Through the decades, Americans have experienced numerous changes in technology that adults felt posed dangers to children and young adults --
radio and television, for example.
"TV was supposed to ruin us, but we're still here," said Adam Earnheardt, assistant professor of communication at Youngstown State University.
Today's technology includes the Internet, social media websites, such as Facebook and Twitter, and dangers of using them that many young people don't perceive, Earnheardt says.
Evidence of such danger hit Warren Township twice last week, when high school students posted comments on Facebook considered threatening to the safety of students and staff at two local high schools, something not taken lightly in the weeks after the Dec. 14 elementary-school massacre in Newtown, Conn.
Both Warren Township students -- a 16-year-old girl from LaBrae High School and a 19-year-old man from Trumbull Career and Technical Center -- were charged with inducing panic.
Earnheardt said he believes a combination of youthful shortsightedness and lack of understanding contributes to mistakes like those made by the two local students.
"We should be instructing young people on the adverse effects of social media and what they possibly could mean to their future," Earnheardt said.
"Part of the problem is teachers barely have enough time for the basics of reading, writing and arithmetic, and now we're asking them to throw in how to treat your Facebook posts," he said.
Earnheardt said some young people may not understand how readily a comment posted on Facebook can be seen by someone the writer never intended.
"If I'm a friend of a friend, I can get access," he said.
For example, a person posting a comment on Facebook might have only 10 friends, but one of them might have hundreds of friends, and that potentially makes your comment available to all of those people, Earnheardt said.
Just as relevant for teens might be impulsive behavior or immaturity.
"We're dealing with people whose brains are not fully developed. They have trouble seeing the dangers. Teens have a hard enough time thinking of the ramifications of one or two days down the road, let alone five, 10 years down the road," Earnheardt said.
Adults can find it "shocking" to learn what types of comments teens make on Facebook and Twitter, but provocative pictures and comments are "the new social norm for this generation," he said.
"For a lot of students that age, I don't think there is the same sensitivity to the dangers we have" as adults, Earnheardt said.
The best action for educators, most of whom know less about social media than the students, may be to "start the conversation" with their students, and "let them guide the conversation, set the norms, so the students are thinking, 'Should I post this, or should I say it face to face instead of to the whole world?'"
Earnheardt said some of his students at the university have told him that they've deleted their Facebook or Twitter accounts because of provocative photos or comments they posted in the past.
In one case, he saw a comment by one of his students in which she was "raving about a party, getting drunk, saying 'I'm going to have to blow off my test tomorrow,'" Earnheardt said.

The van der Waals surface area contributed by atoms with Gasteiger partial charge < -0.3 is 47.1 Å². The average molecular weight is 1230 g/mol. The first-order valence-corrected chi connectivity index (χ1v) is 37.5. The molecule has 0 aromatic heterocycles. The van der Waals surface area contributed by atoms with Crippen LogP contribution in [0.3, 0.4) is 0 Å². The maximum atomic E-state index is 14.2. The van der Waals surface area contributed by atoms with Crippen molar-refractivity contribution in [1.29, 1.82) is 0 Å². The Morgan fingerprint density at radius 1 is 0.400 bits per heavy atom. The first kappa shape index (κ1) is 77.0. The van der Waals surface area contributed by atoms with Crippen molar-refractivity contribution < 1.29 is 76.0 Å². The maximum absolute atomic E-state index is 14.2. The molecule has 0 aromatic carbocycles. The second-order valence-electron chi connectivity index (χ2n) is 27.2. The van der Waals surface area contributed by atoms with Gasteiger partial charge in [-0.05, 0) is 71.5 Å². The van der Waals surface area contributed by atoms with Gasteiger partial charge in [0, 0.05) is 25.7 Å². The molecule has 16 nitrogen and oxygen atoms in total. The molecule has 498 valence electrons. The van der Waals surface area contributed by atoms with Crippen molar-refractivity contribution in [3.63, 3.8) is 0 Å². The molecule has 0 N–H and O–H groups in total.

It wasn't his class, but it demonstrates how easily such information can get into the wrong hands, he said.
Patrick J. Bateman, assistant professor in the Williamson College of Business Management at YSU, said social media present new risks.
People present themselves differently depending on the group they are addressing, such as friends, family or co-workers. Those groups usually didn't come in contact with one another much before social media came along, he said.
"What social media has done is reduce the boundaries that let each group get a glimpse of other parts of one's life," Bateman said.
"People are disclosing information for one audience and not considering the other audience that may use it."
Before social media, people made provocative remarks face to face and sometimes got into trouble for it.
But when those same comments are posted on a website, "The deniability of saying, 'I never never said it' is gone," Bateman said.
"People will say, 'I didn't want them to see it,' but that's not how it works," the professor said. "Even if it's private, it won't stop someone from sharing it with the world.
"I tell students if you post it on Facebook, assume it's like posting it on a billboard."
It's not just teens who've made mistakes on social media websites, Bateman noted. There are many stories of adults being fired from their job for comments about their employer that fell into the wrong hands.
It's also no secret that employers and other organizations use social media to "cyber vet" candidates for jobs, scholarships or other things.
"Human-resources people are making it a part of the process, and organizations are wrestling with how to use" the information they gather, some of it protected by privacy laws, such as a candidate's age or sexual orientation, Bateman said.
His advice is to carefully manage the information you put out on the Internet to make sure it presents you favorably.
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